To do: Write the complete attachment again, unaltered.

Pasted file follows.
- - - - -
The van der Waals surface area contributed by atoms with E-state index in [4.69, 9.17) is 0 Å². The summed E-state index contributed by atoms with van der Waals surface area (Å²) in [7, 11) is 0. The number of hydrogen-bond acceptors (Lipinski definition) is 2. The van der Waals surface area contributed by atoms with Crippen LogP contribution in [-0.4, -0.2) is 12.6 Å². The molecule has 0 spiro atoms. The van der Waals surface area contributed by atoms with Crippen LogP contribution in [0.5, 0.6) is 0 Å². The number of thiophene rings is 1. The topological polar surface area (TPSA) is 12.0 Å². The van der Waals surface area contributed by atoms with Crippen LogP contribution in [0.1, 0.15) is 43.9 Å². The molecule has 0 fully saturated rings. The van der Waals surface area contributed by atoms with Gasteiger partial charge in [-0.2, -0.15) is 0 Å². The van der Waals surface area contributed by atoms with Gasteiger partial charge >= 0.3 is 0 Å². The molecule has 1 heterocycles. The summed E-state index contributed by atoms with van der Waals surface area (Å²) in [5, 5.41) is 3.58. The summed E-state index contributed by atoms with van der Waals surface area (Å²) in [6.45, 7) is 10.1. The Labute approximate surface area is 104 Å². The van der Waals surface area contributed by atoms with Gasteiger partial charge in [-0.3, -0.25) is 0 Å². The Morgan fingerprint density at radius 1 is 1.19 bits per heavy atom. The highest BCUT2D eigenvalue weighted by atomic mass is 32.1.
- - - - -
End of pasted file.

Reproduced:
The van der Waals surface area contributed by atoms with E-state index in [4.69, 9.17) is 0 Å². The summed E-state index contributed by atoms with van der Waals surface area (Å²) in [7, 11) is 0. The number of hydrogen-bond acceptors (Lipinski definition) is 2. The van der Waals surface area contributed by atoms with Crippen LogP contribution in [-0.4, -0.2) is 12.6 Å². The molecule has 0 spiro atoms. The van der Waals surface area contributed by atoms with Crippen LogP contribution in [0.5, 0.6) is 0 Å². The number of thiophene rings is 1. The topological polar surface area (TPSA) is 12.0 Å². The van der Waals surface area contributed by atoms with Crippen LogP contribution in [0.1, 0.15) is 43.9 Å². The molecule has 0 fully saturated rings. The van der Waals surface area contributed by atoms with Gasteiger partial charge in [-0.2, -0.15) is 0 Å². The van der Waals surface area contributed by atoms with Gasteiger partial charge >= 0.3 is 0 Å². The molecule has 1 heterocycles. The summed E-state index contributed by atoms with van der Waals surface area (Å²) in [5, 5.41) is 3.58. The summed E-state index contributed by atoms with van der Waals surface area (Å²) in [6.45, 7) is 10.1. The Labute approximate surface area is 104 Å². The van der Waals surface area contributed by atoms with Gasteiger partial charge in [-0.3, -0.25) is 0 Å². The Morgan fingerprint density at radius 1 is 1.19 bits per heavy atom. The highest BCUT2D eigenvalue weighted by atomic mass is 32.1.